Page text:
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Hollywood Writers Just Announced They're on Strike. 'We're Being Devalued and Financially Taken Advantage Of.' The Writers Guild of America wants increased compensation and residuals in the age of streaming.

By Jonathan Small

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Photo by David McNew/Getty Images

Blockbuster news out of Hollywood. The Writers Guild of America (WGA) announced late tonight that they will be on strike.

After negotiations with the Alliance of Motion Picture and Television Producers (AMPTP) failed, the union said they would start picketing tomorrow at 1 pm PT.

"Though we negotiated intent on making a fair deal – and though your strike vote gave us the leverage to make some gains – the studios' responses to our proposals have been wholly insufficient, given the existential crisis writers are facing," the WGA said in a message to members.

The announcement came three hours before their new film and scripted TV contract officially expired. The last WGA strike was back in 2007-2008. It lasted 100 days. More than 11,000 TV and movie writers are expected to walk off the job.

What the WGA wants

The Writer's Guild is asking for several changes in their new contract, including:

  • Increases in compensation for streaming and new media.
  • Ending the practice of mini-rooms, smaller writing rooms where a showrunner and a limited group of writers develop scripts for minimum compensation.
  • Increases in contributions to health and pension benefits
  • More control over the writers' work

With the advent of streaming services, the writers say they need a contract that reflects the changing times.

"Writers at every level and in every genre, whether it's features or TV, we're all being devalued and financially taken advantage of by the studios," Danny Tolli, a writer whose credits include "Roswell, New Mexico" and the Shondaland show "The Catch" told The New York Times. "These studios are making billions in profits, and they are spending billions on content — content that we create with our blood, sweat, and tears."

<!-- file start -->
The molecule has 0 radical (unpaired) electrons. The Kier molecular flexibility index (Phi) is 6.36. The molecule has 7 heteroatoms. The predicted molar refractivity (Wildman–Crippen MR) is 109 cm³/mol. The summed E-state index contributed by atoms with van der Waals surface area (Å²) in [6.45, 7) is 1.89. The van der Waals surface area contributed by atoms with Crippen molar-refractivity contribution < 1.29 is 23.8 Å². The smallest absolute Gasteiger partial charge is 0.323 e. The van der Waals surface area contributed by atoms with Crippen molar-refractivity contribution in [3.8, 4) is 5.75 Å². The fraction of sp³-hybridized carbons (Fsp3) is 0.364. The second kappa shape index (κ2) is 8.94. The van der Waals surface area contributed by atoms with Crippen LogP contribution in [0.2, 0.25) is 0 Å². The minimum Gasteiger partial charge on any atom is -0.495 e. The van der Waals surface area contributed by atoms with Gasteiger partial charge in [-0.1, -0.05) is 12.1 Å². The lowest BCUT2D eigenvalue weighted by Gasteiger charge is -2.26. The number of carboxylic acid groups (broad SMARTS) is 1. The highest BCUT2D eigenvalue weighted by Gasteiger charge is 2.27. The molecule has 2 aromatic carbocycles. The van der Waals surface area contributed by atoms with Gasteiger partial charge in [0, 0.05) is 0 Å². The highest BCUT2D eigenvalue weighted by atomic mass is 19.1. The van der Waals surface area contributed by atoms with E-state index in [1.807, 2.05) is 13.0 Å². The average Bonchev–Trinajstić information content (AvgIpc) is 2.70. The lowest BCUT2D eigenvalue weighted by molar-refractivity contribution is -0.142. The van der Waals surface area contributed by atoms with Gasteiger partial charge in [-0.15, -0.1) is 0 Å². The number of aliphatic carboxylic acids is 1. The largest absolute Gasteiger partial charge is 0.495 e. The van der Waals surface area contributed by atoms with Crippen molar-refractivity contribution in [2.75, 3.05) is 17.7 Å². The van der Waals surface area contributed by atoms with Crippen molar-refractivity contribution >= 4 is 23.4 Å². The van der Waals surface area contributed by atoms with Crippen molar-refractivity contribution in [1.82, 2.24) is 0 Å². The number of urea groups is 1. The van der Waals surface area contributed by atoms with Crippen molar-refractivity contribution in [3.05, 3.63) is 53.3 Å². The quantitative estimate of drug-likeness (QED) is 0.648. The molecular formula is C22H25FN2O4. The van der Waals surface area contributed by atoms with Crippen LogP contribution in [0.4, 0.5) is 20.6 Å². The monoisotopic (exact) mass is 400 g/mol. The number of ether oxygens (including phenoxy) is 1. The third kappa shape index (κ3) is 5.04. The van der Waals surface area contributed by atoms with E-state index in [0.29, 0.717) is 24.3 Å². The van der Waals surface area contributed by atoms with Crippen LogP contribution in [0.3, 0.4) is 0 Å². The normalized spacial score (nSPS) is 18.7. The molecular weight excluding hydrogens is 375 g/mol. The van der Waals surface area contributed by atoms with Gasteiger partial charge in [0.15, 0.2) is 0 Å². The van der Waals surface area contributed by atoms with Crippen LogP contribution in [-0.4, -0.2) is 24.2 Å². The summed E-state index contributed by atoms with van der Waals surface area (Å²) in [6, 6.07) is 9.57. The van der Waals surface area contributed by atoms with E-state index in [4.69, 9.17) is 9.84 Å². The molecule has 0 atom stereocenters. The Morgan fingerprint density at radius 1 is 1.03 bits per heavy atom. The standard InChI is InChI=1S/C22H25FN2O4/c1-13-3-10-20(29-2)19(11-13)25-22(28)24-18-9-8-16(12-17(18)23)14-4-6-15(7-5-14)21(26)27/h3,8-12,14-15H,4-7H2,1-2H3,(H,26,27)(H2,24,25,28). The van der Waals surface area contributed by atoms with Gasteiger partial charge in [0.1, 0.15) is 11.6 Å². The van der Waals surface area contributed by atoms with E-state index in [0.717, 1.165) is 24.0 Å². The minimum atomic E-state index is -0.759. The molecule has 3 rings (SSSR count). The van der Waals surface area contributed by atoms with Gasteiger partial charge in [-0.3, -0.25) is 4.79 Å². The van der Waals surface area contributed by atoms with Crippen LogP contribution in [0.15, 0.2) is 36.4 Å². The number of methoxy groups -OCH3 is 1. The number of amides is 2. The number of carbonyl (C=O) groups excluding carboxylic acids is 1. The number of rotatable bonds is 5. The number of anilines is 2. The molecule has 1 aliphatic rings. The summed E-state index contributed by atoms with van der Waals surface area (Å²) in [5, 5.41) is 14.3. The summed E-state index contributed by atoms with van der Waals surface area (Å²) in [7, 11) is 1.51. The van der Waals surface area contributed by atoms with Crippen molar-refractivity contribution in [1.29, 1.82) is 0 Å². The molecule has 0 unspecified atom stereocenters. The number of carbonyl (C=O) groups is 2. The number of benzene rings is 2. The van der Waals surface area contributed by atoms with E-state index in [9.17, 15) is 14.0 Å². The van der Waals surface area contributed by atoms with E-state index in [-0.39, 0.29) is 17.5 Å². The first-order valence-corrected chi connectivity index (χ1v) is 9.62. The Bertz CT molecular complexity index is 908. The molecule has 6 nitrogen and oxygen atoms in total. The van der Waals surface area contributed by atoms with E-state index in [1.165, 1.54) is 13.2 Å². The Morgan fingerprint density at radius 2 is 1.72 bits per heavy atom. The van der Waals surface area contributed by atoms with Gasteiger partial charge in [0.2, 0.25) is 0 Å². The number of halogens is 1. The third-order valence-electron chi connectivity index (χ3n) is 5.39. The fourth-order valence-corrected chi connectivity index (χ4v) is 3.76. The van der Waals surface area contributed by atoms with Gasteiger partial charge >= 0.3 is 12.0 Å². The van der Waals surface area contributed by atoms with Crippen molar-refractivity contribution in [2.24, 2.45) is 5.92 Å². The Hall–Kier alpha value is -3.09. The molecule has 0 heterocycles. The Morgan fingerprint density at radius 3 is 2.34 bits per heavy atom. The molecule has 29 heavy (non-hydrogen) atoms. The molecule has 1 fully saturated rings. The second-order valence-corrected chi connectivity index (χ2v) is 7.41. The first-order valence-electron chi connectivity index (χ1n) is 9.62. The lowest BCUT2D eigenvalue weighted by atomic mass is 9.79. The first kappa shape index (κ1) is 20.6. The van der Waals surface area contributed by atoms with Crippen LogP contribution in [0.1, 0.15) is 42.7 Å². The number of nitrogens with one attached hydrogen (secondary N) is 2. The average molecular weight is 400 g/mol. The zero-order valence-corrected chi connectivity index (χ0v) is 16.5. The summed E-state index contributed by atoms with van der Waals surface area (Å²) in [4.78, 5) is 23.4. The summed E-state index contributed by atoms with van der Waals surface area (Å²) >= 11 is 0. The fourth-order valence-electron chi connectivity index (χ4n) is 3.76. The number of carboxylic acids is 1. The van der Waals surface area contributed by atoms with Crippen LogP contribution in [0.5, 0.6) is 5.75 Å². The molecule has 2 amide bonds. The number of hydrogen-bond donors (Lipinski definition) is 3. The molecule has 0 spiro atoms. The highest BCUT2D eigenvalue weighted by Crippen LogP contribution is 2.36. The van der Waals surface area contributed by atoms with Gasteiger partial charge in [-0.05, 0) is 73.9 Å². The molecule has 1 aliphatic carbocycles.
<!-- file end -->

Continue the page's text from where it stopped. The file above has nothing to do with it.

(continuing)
The studios push back

AMPTP, which represents studios and streamers such as Amazon, Apple, CBS, Disney, NBCUniversal, Netflix, Paramount Global, Sony, and Warner Bros Discovery, said in a statement that it offered a "comprehensive package proposal." According to the Hollywood Reporter, the sticking points included the guild's proposals around minimum writing staff sizes and a minimum number of employment time.

The strike has caused a mad scramble in Hollywood.

"All over town, agents and producers are moving with last minute haste to get deals sewn up before midnight so in some cases, some scribes can get one last paycheck, we hear," wrote Deadline.

To date, it's hard to know which shows and productions will be affected by a WGA strike, but the powerful Teamsters union has declared their members "do not cross picket lines."

Talk shows like The Late Show with Stephen Colbert, Jimmy Kimmel Live! and The Tonight Show Starring Jimmy Fallon will not tape new episodes starting Tuesday night.

Jonathan Small

Entrepreneur Leadership Network® VIP

Founder, Write About Now Media

Jonathan Small is an award-winning author, journalist, producer, and podcast host. For 25 years, he has worked as a sought-after storyteller for top media companies such as The New York Times, Hearst, Entrepreneur, and Condé Nast. He has held executive roles at Glamour, Fitness, and Entrepreneur and regularly contributes to The New York Times, TV Guide, Cosmo, Details, Maxim, and Good Housekeeping. He is the former “Jake” advice columnist for Glamour magazine and the “Guy Guru” at Cosmo.

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